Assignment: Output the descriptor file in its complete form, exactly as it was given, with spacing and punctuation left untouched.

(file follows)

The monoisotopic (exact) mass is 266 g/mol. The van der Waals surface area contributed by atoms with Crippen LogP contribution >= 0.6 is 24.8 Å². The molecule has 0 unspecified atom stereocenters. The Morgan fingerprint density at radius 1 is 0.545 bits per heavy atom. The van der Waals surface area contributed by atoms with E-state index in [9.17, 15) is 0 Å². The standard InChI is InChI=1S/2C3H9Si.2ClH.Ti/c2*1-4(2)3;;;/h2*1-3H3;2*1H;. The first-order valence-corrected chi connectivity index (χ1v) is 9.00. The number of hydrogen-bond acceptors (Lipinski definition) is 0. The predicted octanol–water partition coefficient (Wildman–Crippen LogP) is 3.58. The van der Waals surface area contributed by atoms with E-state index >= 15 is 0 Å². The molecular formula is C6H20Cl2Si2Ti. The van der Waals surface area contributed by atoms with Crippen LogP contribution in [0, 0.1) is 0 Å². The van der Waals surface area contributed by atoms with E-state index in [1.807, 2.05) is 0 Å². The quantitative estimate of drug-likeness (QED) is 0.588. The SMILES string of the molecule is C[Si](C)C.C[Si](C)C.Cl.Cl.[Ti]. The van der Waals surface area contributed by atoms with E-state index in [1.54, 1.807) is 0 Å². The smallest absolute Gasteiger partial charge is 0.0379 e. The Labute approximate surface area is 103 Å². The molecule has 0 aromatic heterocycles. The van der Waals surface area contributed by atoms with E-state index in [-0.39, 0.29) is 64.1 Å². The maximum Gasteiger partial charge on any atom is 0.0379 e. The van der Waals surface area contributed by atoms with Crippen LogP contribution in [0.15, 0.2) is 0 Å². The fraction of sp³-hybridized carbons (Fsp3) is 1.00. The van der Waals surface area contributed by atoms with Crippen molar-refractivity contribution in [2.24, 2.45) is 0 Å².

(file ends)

The monoisotopic (exact) mass is 266 g/mol. The van der Waals surface area contributed by atoms with Crippen LogP contribution >= 0.6 is 24.8 Å². The molecule has 0 unspecified atom stereocenters. The Morgan fingerprint density at radius 1 is 0.545 bits per heavy atom. The van der Waals surface area contributed by atoms with E-state index in [9.17, 15) is 0 Å². The standard InChI is InChI=1S/2C3H9Si.2ClH.Ti/c2*1-4(2)3;;;/h2*1-3H3;2*1H;. The first-order valence-corrected chi connectivity index (χ1v) is 9.00. The number of hydrogen-bond acceptors (Lipinski definition) is 0. The predicted octanol–water partition coefficient (Wildman–Crippen LogP) is 3.58. The van der Waals surface area contributed by atoms with E-state index >= 15 is 0 Å². The molecular formula is C6H20Cl2Si2Ti. The van der Waals surface area contributed by atoms with Crippen LogP contribution in [0, 0.1) is 0 Å². The van der Waals surface area contributed by atoms with E-state index in [1.807, 2.05) is 0 Å². The quantitative estimate of drug-likeness (QED) is 0.588. The SMILES string of the molecule is C[Si](C)C.C[Si](C)C.Cl.Cl.[Ti]. The van der Waals surface area contributed by atoms with E-state index in [1.54, 1.807) is 0 Å². The smallest absolute Gasteiger partial charge is 0.0379 e. The Labute approximate surface area is 103 Å². The molecule has 0 aromatic heterocycles. The van der Waals surface area contributed by atoms with E-state index in [-0.39, 0.29) is 64.1 Å². The maximum Gasteiger partial charge on any atom is 0.0379 e. The van der Waals surface area contributed by atoms with Crippen LogP contribution in [0.15, 0.2) is 0 Å². The fraction of sp³-hybridized carbons (Fsp3) is 1.00. The van der Waals surface area contributed by atoms with Crippen molar-refractivity contribution in [2.24, 2.45) is 0 Å².